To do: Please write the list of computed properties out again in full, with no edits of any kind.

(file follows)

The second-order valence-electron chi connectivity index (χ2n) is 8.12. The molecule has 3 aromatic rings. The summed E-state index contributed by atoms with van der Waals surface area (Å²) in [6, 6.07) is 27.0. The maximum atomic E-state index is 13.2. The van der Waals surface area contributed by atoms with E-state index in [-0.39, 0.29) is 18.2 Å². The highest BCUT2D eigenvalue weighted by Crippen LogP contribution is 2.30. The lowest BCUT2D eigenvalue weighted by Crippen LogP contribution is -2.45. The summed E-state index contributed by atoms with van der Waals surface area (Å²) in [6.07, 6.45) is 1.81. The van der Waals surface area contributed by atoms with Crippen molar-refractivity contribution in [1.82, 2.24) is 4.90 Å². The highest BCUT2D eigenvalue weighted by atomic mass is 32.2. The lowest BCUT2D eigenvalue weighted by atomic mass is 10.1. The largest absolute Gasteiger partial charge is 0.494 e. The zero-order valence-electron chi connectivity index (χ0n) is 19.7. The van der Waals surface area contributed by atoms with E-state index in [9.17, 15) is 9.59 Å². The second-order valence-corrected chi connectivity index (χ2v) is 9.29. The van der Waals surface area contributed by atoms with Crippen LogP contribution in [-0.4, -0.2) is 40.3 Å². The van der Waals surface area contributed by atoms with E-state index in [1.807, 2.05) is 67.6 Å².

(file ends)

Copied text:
The second-order valence-electron chi connectivity index (χ2n) is 8.12. The molecule has 3 aromatic rings. The summed E-state index contributed by atoms with van der Waals surface area (Å²) in [6, 6.07) is 27.0. The maximum atomic E-state index is 13.2. The van der Waals surface area contributed by atoms with E-state index in [-0.39, 0.29) is 18.2 Å². The highest BCUT2D eigenvalue weighted by Crippen LogP contribution is 2.30. The lowest BCUT2D eigenvalue weighted by Crippen LogP contribution is -2.45. The summed E-state index contributed by atoms with van der Waals surface area (Å²) in [6.07, 6.45) is 1.81. The van der Waals surface area contributed by atoms with Crippen molar-refractivity contribution in [1.82, 2.24) is 4.90 Å². The highest BCUT2D eigenvalue weighted by atomic mass is 32.2. The lowest BCUT2D eigenvalue weighted by atomic mass is 10.1. The largest absolute Gasteiger partial charge is 0.494 e. The zero-order valence-electron chi connectivity index (χ0n) is 19.7. The van der Waals surface area contributed by atoms with E-state index in [9.17, 15) is 9.59 Å². The second-order valence-corrected chi connectivity index (χ2v) is 9.29. The van der Waals surface area contributed by atoms with Crippen LogP contribution in [-0.4, -0.2) is 40.3 Å². The van der Waals surface area contributed by atoms with E-state index in [1.807, 2.05) is 67.6 Å².